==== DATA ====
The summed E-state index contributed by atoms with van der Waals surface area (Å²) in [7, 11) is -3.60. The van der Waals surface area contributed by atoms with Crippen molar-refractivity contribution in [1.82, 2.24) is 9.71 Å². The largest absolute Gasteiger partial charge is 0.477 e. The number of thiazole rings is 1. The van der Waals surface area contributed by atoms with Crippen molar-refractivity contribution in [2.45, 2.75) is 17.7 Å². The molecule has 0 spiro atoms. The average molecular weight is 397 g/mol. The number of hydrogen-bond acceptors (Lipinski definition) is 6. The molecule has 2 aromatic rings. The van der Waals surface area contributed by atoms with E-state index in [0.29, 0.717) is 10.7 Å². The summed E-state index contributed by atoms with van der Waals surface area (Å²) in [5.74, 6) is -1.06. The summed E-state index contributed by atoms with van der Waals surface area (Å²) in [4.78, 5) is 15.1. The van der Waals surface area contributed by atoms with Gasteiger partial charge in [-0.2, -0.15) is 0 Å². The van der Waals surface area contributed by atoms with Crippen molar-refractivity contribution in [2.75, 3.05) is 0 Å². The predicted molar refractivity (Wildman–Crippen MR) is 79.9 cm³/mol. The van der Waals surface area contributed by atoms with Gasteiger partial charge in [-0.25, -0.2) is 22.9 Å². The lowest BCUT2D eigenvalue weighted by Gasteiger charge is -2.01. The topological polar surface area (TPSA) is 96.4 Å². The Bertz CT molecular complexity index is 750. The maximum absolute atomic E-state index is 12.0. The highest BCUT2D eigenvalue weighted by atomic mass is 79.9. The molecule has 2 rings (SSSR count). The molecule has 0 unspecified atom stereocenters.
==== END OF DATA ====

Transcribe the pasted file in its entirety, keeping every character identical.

The summed E-state index contributed by atoms with van der Waals surface area (Å²) in [7, 11) is -3.60. The van der Waals surface area contributed by atoms with Crippen molar-refractivity contribution in [1.82, 2.24) is 9.71 Å². The largest absolute Gasteiger partial charge is 0.477 e. The number of thiazole rings is 1. The van der Waals surface area contributed by atoms with Crippen molar-refractivity contribution in [2.45, 2.75) is 17.7 Å². The molecule has 0 spiro atoms. The average molecular weight is 397 g/mol. The number of hydrogen-bond acceptors (Lipinski definition) is 6. The molecule has 2 aromatic rings. The van der Waals surface area contributed by atoms with E-state index in [0.29, 0.717) is 10.7 Å². The summed E-state index contributed by atoms with van der Waals surface area (Å²) in [5.74, 6) is -1.06. The summed E-state index contributed by atoms with van der Waals surface area (Å²) in [4.78, 5) is 15.1. The van der Waals surface area contributed by atoms with Gasteiger partial charge in [-0.2, -0.15) is 0 Å². The van der Waals surface area contributed by atoms with Crippen molar-refractivity contribution in [2.75, 3.05) is 0 Å². The predicted molar refractivity (Wildman–Crippen MR) is 79.9 cm³/mol. The van der Waals surface area contributed by atoms with Gasteiger partial charge in [-0.25, -0.2) is 22.9 Å². The lowest BCUT2D eigenvalue weighted by Gasteiger charge is -2.01. The topological polar surface area (TPSA) is 96.4 Å². The Bertz CT molecular complexity index is 750. The maximum absolute atomic E-state index is 12.0. The highest BCUT2D eigenvalue weighted by atomic mass is 79.9. The molecule has 2 rings (SSSR count). The molecule has 0 unspecified atom stereocenters.